It’s almost time to begin tracking Santa’s route this year
If you have kids of a certain age, you know how painful it can be for them (and for parents) waiting for Santa Claus to arrive. The halls are decked, the milk and cookies are set out, and all there is to do is wait patiently for your little ones to go to bed for the tenth time so we can make the magic happen. Thanks to the North American Aerospace Defense Command (NORAD) and Google, kids can actually see the progress Santa and his reindeer are making around the world, so they can sleep knowing he’s on his way.
The NORAD Santa Tracker is one of the Department of Defense’s largest community outreach programs and has been going strong for over 60 years; and in 2004, Google launched its own tracker, so kids have a couple of ways to make sure jolly old Saint Nick is in route to their house.
On Christmas Eve, kids can start tracking Santa using NORAD’s technology beginning at 6 a.m. EST and watch his progress all day long until he finishes his long day at midnight at the international dateline. Canadian Army Major Andrew Hennessey of NORAD public affairs told Newsweek that though the organization’s most known for tracking Santa, they do dabble in, you know, defending the U.S. and Canada all year round. “Santa calls the shots; we just track him,” Hennessey said, noting the big man himself decided which route he’ll take every year.
There are a few ways kids can track Santa on Christmas Eve. They can call the toll-free number 1-877-HI-NORAD, send an email to firstname.lastname@example.org, or follow along via the official NORAD Tracks Santa social media accounts. However they wish to do it, they can keep an eye on him all day long.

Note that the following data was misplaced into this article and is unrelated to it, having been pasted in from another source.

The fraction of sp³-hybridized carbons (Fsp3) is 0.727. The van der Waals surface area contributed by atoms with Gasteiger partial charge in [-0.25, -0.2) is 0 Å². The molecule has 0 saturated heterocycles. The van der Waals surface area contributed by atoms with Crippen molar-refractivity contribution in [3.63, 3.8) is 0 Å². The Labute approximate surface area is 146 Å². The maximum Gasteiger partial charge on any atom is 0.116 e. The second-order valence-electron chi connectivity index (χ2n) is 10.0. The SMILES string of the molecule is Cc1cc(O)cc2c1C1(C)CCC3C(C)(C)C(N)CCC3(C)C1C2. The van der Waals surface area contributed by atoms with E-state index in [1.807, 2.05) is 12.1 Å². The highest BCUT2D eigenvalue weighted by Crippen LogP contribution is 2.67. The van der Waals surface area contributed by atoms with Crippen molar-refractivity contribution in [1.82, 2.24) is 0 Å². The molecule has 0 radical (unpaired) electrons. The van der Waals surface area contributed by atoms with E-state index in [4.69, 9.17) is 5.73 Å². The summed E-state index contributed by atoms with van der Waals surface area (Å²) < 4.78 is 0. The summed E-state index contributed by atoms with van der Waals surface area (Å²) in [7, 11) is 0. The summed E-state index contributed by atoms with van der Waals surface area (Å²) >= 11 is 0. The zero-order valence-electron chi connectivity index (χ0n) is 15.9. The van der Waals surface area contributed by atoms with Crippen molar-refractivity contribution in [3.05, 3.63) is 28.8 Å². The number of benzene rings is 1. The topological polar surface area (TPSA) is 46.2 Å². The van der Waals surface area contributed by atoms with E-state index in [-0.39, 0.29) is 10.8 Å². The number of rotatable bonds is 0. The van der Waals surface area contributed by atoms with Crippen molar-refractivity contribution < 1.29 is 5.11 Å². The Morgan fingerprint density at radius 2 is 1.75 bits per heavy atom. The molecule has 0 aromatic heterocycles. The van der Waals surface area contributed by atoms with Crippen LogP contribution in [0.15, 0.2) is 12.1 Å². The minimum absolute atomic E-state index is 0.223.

Volunteers operate the phone lines on Christmas Eve, working in two-hour shifts. “A lot of us grew up with this program when we were kids, and we can remember listening on the radio or calling in 30, 40 years ago, and being able to still be a part of it now on the other end is really enjoyable,” Hennessey said.
More recently, NORAD partnered with Amazon and OnStar so kids can just ask Amazon Alexa, “Alexa, where is Santa now?” or push the blue OnStar button on their vehicles and, voila, they get an answer.
If you have kids who simply can’t wait until 6 a.m., Google has them covered. Google’s Santa tracker kicks off when the clock strikes midnight on Christmas Eve. His first stop this year will be in far eastern Russia. Kids can track Santa on any device by visiting their webpage for the tracker or through the Santa Tracker mobile app available for Android devices.
We are a big fan of tracking Santa. It gives the kids the added anticipation of the big day and brings the magic of the holidays to life. They are only little once, so why not? Both pages have a countdown going already, so send the kids on and watch their faces light up.
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